Fundraising Q/A: Is Reputational Risk Something Nonprofits Should Worry About?

I’ve been reading a lot about reputational risk these days. Is that something we need to worry about, as a nonprofit board?

The recent Volkswagen meltdown is a chilling corporate example of Buffet’s warning. It also illustrates this oft-heard advice: “Better to be proactive than reactive.” (Or, as the Chinese proverb goes, “Build the well before you are thirsty.”)

Nonprofits are not immune. Remember the Lance Armstrong debacle? (Livestrong has survived the doping scandal but not without scars.) Some people argue that the stakes are even higher for nonprofits, as organizations whose mission it is to “do good” and whose coffers rely on donor trust.

Some nonprofits have started to build full-fledged risk management systems similar to those used in the private sector, where boards are charged with oversight. That may be overkill for some organizations, but every board should be thinking about and monitoring reputational risk.

“What kinds of risk do we face?” is a good place to start. The answer will vary depending on the organization but, in general, you’re only as good as your total performance, and the risks of failure are embedded in a host of day-to-day interactions and transactions with a variety of stakeholders.

Donors usually appear at or near the top of the worry list, when it comes to nonprofit reputational risk. You have convinced them (or are trying to convince them) that you are worthy of their trust and their hard earned dollars. What can go wrong? A few examples:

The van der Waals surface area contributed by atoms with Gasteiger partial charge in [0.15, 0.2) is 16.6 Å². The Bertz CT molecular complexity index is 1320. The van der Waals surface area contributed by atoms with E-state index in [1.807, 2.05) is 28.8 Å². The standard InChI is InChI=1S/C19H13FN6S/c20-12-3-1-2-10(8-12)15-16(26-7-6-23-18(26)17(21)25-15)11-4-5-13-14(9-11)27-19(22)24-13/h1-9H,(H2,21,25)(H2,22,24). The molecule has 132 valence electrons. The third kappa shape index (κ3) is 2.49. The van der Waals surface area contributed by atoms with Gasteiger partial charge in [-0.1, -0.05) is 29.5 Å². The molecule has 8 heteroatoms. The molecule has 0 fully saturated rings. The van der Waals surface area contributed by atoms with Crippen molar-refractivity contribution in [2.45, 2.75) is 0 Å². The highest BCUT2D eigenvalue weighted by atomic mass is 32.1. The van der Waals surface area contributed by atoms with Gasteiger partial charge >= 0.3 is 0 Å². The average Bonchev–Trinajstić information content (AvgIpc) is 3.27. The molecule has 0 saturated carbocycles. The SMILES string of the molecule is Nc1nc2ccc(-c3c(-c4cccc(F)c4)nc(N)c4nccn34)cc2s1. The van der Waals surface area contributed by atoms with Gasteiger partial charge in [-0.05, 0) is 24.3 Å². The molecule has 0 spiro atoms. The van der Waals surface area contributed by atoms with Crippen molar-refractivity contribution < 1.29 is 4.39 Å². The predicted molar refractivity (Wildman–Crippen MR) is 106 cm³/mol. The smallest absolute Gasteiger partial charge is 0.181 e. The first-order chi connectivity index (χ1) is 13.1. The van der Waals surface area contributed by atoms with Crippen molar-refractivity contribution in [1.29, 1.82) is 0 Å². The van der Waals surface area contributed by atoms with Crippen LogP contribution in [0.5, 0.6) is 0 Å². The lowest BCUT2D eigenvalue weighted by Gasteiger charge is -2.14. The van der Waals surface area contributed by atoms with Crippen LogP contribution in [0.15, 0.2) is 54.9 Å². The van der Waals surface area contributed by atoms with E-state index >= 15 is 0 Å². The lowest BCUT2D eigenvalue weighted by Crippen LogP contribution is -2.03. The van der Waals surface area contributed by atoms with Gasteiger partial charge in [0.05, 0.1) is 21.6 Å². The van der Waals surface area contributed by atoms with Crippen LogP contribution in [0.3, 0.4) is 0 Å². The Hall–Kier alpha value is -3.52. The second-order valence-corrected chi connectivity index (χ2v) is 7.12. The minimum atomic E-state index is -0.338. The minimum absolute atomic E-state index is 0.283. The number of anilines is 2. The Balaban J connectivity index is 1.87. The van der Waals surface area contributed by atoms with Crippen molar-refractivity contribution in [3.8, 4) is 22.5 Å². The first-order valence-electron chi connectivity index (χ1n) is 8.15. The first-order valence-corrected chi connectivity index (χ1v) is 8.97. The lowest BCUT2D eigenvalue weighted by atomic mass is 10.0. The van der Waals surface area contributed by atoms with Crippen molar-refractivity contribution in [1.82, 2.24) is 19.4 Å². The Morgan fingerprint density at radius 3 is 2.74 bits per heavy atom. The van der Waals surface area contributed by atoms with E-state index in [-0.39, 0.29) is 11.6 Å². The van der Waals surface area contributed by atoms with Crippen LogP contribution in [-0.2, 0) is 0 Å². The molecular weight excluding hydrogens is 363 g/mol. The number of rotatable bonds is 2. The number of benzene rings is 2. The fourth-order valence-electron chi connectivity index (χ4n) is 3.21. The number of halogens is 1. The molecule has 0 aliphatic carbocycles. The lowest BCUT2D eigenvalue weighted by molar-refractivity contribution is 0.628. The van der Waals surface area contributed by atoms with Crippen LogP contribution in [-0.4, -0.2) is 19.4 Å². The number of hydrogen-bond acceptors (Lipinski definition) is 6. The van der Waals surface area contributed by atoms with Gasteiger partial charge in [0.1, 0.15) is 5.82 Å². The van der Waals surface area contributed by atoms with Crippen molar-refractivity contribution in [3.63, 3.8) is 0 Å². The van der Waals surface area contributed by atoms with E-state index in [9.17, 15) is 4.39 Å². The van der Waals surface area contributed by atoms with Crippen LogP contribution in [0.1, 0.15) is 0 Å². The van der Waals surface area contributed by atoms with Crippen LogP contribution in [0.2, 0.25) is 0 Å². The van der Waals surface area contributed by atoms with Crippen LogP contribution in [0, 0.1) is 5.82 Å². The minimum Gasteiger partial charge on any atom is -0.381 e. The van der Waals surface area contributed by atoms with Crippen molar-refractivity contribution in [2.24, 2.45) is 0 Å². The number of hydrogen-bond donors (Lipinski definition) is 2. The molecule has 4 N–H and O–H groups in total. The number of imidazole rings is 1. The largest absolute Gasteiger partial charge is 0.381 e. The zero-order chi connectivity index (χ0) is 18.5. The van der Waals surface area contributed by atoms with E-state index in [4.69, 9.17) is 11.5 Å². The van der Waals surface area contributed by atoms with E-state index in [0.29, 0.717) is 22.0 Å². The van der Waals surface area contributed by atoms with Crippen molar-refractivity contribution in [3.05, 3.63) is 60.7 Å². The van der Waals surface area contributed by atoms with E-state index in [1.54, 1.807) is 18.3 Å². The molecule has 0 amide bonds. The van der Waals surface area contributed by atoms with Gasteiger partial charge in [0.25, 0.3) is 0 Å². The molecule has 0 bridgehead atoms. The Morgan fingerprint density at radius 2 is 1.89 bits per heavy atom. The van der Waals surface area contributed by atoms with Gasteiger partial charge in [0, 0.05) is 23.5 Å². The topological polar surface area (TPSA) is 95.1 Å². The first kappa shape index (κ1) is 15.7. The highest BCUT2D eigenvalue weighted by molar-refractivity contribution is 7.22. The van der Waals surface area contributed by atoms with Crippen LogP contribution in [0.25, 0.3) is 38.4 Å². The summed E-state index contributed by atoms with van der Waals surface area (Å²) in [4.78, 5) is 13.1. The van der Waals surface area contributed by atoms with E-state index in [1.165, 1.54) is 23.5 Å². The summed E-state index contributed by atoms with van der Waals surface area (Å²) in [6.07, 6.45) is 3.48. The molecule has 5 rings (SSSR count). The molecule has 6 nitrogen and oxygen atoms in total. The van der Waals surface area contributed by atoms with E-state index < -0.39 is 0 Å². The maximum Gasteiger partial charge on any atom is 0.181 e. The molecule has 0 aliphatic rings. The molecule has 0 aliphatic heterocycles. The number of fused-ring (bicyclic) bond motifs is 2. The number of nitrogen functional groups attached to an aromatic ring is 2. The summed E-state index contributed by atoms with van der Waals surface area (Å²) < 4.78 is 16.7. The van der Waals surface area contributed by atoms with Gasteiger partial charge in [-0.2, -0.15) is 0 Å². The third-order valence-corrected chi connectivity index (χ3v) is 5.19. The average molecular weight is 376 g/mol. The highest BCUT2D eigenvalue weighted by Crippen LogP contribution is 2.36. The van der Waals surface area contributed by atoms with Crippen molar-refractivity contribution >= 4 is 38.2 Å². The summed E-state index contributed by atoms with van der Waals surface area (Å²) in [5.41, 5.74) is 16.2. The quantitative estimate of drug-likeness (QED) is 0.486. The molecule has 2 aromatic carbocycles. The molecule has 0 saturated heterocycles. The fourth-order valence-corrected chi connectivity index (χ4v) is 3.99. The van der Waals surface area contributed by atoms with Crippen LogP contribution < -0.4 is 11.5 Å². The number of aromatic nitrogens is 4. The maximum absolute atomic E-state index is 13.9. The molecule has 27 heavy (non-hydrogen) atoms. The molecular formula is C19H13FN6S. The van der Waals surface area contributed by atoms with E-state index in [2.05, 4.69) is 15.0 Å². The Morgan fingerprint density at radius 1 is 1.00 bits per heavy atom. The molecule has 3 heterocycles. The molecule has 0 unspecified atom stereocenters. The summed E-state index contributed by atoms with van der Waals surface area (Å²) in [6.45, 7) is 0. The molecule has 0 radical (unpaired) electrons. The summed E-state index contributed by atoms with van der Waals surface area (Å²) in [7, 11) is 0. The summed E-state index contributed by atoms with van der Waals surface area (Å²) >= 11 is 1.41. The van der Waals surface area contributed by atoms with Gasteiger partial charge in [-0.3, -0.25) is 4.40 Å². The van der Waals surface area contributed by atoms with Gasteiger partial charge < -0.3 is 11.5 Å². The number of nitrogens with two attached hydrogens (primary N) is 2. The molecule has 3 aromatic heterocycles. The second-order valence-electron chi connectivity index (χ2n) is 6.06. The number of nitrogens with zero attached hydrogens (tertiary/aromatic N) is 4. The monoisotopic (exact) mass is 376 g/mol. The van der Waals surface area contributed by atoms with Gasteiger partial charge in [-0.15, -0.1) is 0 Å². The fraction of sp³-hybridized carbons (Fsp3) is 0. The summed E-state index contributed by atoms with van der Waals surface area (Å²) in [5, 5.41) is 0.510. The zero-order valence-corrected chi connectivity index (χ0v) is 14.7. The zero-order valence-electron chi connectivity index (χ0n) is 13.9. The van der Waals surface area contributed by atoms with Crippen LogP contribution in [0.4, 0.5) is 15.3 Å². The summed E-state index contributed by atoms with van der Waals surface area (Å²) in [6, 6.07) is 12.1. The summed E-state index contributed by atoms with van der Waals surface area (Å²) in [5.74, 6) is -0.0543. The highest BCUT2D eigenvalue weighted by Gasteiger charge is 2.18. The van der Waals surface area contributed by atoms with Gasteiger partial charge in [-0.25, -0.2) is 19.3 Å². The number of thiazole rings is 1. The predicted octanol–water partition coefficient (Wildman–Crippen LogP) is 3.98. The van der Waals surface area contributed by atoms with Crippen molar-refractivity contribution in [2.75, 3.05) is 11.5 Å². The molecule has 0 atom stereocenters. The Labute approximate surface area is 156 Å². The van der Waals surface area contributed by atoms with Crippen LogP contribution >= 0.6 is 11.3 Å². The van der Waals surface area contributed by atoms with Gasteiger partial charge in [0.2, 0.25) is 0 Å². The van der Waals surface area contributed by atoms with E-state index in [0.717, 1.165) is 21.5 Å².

• Misuse of funds. Theft and fraud are obvious no- no’s. But failure to use funds for their intended purpose also is a risk; the Red Cross came under fire for not using a substantial portion of Hurricane Sandy donations for immediate relief.
  • Poor accounting. It may be an innocent mistake due to a lack of proper sign offs or an inexperienced employee. Or not; some United Way branches were accused of misreporting contributions and expenses to make themselves look more successful.
  • Unethical donors. My favorite example is the father who asked whether a large gift would get his son into HBS. When it emerged that the son was 12 years old, I said “Sure. But I won’t be around or tell anyone about this conversation.” He got it. (And we didn’t get the gift.)
  • Unfortunate partnerships. Cause-related marketing has run rampant but you have to be careful that your partners are appropriate and must rely on them to keep their reputational noses clean. Ditto for corporate sponsorships.

You get the idea. It’s a discussion worth having with your nonprofit’s management team.

What levers can you use, to manage reputational risks? Disciplined control systems are important, but a culture that values ethical behavior and professionalism in dealings with all stakeholders is as if not more important. And it starts with board members, as role models and stewards.

All that said, a colleague of mine pointed out (actually, he wrote a whole book about it) that crisis is not a question of if, but when. In other words, &%$#@ happens. It doesn’t have to be the make or break moment of your organizational life, however, if you follow these ten commandments of damage control:

  1. Full disclosure
  2. Speak to your core audience
  3. Don’t feed the fire
  4. Details matter
  5. Hold your head high
  6. Be straight about what you know, what you don’t know, and what you are going to do to fix the problem
  7. Respond with overwhelming force
  8. First in, first out
  9. No swiftboating
  10. They dissemble, you destroy

You can learn more about all that in Masters of Disaster: The Ten Commandments of Damage Control by Christopher Lehane, Mark Fabiani and Bill Guttentag.

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